You wanna know what the people at Occupy Wall Street want?
Their chief target is Wall Street, but many of the demonstrators in New York and across the U.S. also are thoroughly disgusted with Washington, blaming politicians of both major parties for policies they say protect corporate America at the expense of the middle class.
"At this point I don't see any difference between George Bush and Obama. The middle class is a lot worse than when Obama was elected," said John Penley, an unemployed legal worker from Brooklyn.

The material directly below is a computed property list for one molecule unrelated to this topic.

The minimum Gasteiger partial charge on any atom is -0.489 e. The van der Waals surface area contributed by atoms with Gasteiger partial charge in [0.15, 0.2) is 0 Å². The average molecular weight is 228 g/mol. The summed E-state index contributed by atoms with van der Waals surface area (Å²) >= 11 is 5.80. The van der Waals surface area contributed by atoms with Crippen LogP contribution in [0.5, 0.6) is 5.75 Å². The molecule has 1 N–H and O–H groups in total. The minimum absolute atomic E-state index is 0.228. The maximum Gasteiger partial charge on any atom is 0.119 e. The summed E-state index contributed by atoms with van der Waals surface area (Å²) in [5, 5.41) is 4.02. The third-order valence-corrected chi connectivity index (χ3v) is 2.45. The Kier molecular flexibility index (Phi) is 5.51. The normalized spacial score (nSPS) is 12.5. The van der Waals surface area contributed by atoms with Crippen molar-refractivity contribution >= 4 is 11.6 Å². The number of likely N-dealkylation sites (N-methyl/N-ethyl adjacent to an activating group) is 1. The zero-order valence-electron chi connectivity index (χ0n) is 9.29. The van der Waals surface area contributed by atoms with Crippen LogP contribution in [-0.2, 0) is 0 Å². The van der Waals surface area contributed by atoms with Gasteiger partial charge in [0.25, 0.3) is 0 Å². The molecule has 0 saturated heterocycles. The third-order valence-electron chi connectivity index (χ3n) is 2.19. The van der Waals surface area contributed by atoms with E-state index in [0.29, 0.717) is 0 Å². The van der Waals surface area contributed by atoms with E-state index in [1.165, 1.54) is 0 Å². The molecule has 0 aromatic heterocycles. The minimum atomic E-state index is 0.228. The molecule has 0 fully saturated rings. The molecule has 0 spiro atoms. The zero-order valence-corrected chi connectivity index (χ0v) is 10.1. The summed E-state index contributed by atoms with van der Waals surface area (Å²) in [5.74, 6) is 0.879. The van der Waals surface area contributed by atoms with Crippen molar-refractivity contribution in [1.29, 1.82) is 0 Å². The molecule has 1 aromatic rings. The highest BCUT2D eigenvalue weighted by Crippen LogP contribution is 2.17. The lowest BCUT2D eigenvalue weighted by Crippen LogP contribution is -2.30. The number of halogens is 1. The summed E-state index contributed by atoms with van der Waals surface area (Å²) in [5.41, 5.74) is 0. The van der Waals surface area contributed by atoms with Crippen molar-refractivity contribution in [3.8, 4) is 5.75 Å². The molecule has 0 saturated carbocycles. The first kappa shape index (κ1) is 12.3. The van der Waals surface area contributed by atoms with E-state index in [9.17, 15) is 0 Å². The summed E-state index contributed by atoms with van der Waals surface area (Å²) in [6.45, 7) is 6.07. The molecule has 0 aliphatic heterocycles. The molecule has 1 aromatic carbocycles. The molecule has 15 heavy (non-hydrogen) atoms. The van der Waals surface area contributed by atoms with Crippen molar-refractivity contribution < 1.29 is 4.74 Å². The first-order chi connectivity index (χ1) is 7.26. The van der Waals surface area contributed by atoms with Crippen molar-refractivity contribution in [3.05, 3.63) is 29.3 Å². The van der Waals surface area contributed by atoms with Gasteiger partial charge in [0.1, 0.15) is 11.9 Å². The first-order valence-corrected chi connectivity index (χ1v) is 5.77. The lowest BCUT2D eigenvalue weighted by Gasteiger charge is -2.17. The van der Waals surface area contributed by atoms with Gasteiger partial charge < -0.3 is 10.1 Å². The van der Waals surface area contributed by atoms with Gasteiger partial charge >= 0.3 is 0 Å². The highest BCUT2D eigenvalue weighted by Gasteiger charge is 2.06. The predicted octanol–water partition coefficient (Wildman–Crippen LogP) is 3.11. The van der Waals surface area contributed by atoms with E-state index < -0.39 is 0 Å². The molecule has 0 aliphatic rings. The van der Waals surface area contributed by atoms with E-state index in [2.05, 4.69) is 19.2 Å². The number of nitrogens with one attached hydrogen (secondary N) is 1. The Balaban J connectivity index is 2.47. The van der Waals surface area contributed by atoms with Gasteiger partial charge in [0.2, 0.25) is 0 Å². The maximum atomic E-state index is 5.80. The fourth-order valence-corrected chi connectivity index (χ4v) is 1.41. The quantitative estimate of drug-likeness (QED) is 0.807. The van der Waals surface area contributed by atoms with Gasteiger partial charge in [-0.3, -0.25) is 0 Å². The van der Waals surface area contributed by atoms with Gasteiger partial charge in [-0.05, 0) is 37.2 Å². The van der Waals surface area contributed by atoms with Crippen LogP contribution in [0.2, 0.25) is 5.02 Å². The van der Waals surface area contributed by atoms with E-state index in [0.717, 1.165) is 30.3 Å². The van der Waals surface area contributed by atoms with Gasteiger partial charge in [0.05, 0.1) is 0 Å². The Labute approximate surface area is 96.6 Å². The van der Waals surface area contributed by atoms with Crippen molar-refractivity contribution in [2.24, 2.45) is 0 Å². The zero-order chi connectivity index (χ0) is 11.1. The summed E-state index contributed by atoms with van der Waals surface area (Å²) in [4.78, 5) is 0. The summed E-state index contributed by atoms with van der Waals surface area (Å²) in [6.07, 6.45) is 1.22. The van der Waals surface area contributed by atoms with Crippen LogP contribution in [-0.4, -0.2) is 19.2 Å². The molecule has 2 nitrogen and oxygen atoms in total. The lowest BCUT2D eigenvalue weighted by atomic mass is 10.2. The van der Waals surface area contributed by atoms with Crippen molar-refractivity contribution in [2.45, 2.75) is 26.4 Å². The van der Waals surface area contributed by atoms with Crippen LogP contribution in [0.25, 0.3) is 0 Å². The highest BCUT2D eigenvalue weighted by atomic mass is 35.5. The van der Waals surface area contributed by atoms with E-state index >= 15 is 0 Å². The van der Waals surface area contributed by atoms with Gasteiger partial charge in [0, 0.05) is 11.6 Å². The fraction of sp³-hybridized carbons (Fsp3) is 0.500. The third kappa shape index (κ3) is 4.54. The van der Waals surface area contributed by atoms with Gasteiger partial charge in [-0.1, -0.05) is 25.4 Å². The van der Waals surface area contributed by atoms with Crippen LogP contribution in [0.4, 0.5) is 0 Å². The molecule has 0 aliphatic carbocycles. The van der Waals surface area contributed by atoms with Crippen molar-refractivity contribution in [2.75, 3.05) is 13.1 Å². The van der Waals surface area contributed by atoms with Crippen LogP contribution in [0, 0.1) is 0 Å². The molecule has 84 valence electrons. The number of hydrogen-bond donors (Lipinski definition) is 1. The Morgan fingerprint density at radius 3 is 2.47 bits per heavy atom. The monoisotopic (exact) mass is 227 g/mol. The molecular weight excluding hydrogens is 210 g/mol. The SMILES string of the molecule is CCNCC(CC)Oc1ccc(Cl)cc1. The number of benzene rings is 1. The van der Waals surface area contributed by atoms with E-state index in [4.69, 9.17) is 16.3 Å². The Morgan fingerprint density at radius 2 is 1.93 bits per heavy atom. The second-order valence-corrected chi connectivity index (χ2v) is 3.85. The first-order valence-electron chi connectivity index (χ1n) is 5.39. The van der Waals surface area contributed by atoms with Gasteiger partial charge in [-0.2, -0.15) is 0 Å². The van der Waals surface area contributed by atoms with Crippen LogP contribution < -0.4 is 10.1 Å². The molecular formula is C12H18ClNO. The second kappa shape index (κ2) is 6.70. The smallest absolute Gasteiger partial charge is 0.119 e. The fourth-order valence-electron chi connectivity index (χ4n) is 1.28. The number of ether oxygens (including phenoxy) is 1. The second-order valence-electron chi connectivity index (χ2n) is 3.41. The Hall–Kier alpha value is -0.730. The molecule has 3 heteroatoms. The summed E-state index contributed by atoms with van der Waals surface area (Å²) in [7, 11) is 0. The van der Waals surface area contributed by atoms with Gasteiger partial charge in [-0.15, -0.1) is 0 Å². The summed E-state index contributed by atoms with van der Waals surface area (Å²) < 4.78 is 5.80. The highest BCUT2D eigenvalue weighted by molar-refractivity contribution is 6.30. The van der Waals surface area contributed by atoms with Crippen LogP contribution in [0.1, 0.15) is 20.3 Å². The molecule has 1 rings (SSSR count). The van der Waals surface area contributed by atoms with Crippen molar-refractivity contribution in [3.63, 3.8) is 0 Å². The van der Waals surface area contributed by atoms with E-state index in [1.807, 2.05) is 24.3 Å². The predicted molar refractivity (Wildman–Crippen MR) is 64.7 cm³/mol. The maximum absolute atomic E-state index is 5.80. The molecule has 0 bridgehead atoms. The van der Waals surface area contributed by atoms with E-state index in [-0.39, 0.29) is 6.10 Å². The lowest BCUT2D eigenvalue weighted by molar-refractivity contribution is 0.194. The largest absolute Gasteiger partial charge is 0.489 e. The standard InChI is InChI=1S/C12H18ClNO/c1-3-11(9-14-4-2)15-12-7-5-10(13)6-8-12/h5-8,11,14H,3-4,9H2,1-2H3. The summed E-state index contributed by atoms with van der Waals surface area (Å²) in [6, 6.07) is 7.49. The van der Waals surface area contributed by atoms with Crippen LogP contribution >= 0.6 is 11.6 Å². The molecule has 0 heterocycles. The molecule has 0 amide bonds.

The Occupy Wall Street movement, which began last month with a small number of young people pitching a tent in front of the New York Stock Exchange, has expanded nationally and drawn a wide variety of activists, including union members and laid-off workers. Demonstrators marched Thursday in Philadelphia, Salt Lake City, Los Angeles and Anchorage, Alaska, carrying signs with slogans such as "Get money out of politics" and "I can't afford a lobbyist."
The protests are in some ways the liberal flip side of the tea party movement, which was launched in 2009 in a populist reaction against the bank and auto bailouts and the $787 billion economic stimulus plan.